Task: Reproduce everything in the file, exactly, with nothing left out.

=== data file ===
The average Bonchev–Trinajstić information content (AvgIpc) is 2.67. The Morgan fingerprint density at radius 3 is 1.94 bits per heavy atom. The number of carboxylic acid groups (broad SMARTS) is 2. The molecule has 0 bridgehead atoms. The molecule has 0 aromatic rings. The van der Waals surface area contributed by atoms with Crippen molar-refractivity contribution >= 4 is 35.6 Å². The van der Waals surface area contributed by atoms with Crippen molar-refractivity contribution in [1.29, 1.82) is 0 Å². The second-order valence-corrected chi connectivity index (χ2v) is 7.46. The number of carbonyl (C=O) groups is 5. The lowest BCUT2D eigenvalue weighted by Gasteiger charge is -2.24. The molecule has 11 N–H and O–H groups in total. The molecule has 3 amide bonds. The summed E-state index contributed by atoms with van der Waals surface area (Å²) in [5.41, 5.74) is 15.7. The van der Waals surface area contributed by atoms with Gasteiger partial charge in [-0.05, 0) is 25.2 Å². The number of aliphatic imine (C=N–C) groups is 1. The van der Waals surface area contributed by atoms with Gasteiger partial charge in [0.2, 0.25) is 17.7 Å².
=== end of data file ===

The average Bonchev–Trinajstić information content (AvgIpc) is 2.67. The Morgan fingerprint density at radius 3 is 1.94 bits per heavy atom. The number of carboxylic acid groups (broad SMARTS) is 2. The molecule has 0 bridgehead atoms. The molecule has 0 aromatic rings. The van der Waals surface area contributed by atoms with Crippen molar-refractivity contribution >= 4 is 35.6 Å². The van der Waals surface area contributed by atoms with Crippen molar-refractivity contribution in [1.29, 1.82) is 0 Å². The second-order valence-corrected chi connectivity index (χ2v) is 7.46. The number of carbonyl (C=O) groups is 5. The lowest BCUT2D eigenvalue weighted by Gasteiger charge is -2.24. The molecule has 11 N–H and O–H groups in total. The molecule has 3 amide bonds. The summed E-state index contributed by atoms with van der Waals surface area (Å²) in [5.41, 5.74) is 15.7. The van der Waals surface area contributed by atoms with Gasteiger partial charge in [-0.05, 0) is 25.2 Å². The number of aliphatic imine (C=N–C) groups is 1. The van der Waals surface area contributed by atoms with Gasteiger partial charge in [0.2, 0.25) is 17.7 Å².